Pets suffering from faltering economy

Having a pet in the house is diffrent now then it was just a few years ago.Gone are the high profile people of the world walking in a LA pet shop and dropping $3000 on a teacup puppy. Do something like that now and suffer the ire of PETA. Even our new president is being affected by the recent developments in the economy. He has realized that you cannot simply enter a pet store and 30 minutes later exit with a new pet. The president has said that trying to find a new dog for his children is tougher than finding a Commerce secretary. He has been trying to model what a responsible new potential pet owner should be like during a recession, or any other time for that matter. During this recession we must take in consideration the needs of all the family members and wait until the household is calm before bringing a new pet into the family. He is also showing setting a example by getting a pet from a shelter or rescue group.

Although the president's decision of a new , and whether it will be a labradoodle or a Portuguese water hound has been all over the media, the biggest news is the uncertain future of pets during a time when people are struggling to pay for grocery bills.

In our nation's hayday, it was not un-common to see stories that made us giggle and shake our heads about how people would spend exorbitant amounts of money on their dogs. They believed that their dogs actually appreciated the posh that was served to them in a crystal doggie glass. Stories of million dollar doggie trust funds, thousand dollar doggie hotels, , and other instances of doggie decadence covered the papers daily.

Ever since economy has spiraled down,, stories of pets have evolved and are now much more daunting and saddening. The media all across our nation have been reporting about local animal shelters becoming filled far beyond their capacity, often times being forced to euthanize a greater number of otherwise healthy pets simply because of space constraints. Still others have abandoned their pets in foreclosed houses or tied up in back yards of abandoned properties, left to fend for themselves, often times incabable to reach food and water painfully starving to death at the end of a rope. The LA times even made pets and the economy their features story of the New Year. Pets are quickly becoming the luxury that can no longer be afforded.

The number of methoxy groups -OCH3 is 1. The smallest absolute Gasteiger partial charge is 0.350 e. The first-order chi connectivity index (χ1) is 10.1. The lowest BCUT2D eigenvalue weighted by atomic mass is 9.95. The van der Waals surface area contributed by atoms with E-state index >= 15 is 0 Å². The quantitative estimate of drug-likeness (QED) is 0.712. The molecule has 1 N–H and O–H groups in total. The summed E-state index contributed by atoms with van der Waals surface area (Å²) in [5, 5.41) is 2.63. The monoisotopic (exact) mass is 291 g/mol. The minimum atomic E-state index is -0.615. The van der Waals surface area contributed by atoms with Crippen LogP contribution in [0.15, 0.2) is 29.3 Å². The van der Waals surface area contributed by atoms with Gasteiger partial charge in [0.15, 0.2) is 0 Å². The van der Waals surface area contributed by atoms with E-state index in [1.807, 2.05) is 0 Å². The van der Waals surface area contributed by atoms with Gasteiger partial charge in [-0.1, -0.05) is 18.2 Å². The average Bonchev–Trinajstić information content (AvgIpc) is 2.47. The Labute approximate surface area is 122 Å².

This downward spiral comes on the heels of a recient upswing in adoptions. For nearly a decade shelters and rescues have been seeing a consistant rise in the rate of pet adoptions a starke difference from the overwhelming intake and decline in new adoption applications. There is no real way of knowing if we have seen the bottom of this staggering trend or if there is more despair to come. There is one certain thing, it is not getting any better.

Any progress made in the past of educating the public on the need to adopt from shelters instead of purchasing from a pet store means nothing if our sinking economy causes people to not be able to afford to own a pet or take care of the pets that they already have in their home. Vet costs alone have been a major factor in family's decisions to give up their beloved dogs. With the average vet visit costing in the range of $200 a visit, people often have to decide whether they can spend this month's payment and unless they find a way to reduce their credit card debt, they often have no choice but to give up their pet.

Another sign of the rapid decline of the luxury pet market was the cancelation New York's Pet Fashion Week. With all this negative news on the pet industry it is noteworthy to mention that pets have all kind of benefits. Vets across the nation have said that pets are an excellent way to lower blood pressure which helps justify spending the money spent on them.

For many of us the only solution to avoid having to make the choice of paying bills of feeding the family pet, is to get themselves in a position to weather the economic storm. For many people this could mean entering into a debt settlement program or other ways of lowering their household expenses. Choosing bankruptcy normally is not the best option for these embattled pet owners who do not want to deal with the court system, paying attorney fees nor having the black mark on their credit report for up to ten years. Often times credit card counseling, which is run by the creditors, is not a realistic option since in most cases the payments are no less and sometimes more then what they are paying at the moment. Again this makes the owner struggle with pet food not to mention vet bills as mentioned earlier.

Whatever program you may decide,  should you need credit card debt relief, ensure that you educate yourself on the differences between the programs and fully understand the pitfalls. In most cases speaking to someone who can help you in reducing your debt can be helpful and is suggested over going it alone.

The question of pets and the economy will most likely go on as long as there is an recession in our country. The main issue is that we either need to deal with the debt we have and pull ourselves out of this crisis, or resort to what many have and get rid of the family pet. Where will this trend stop? Will the next crisis force us to decide whether to feed our kids and pay for medical insurance or leave them on the side of the street to survive on their own.

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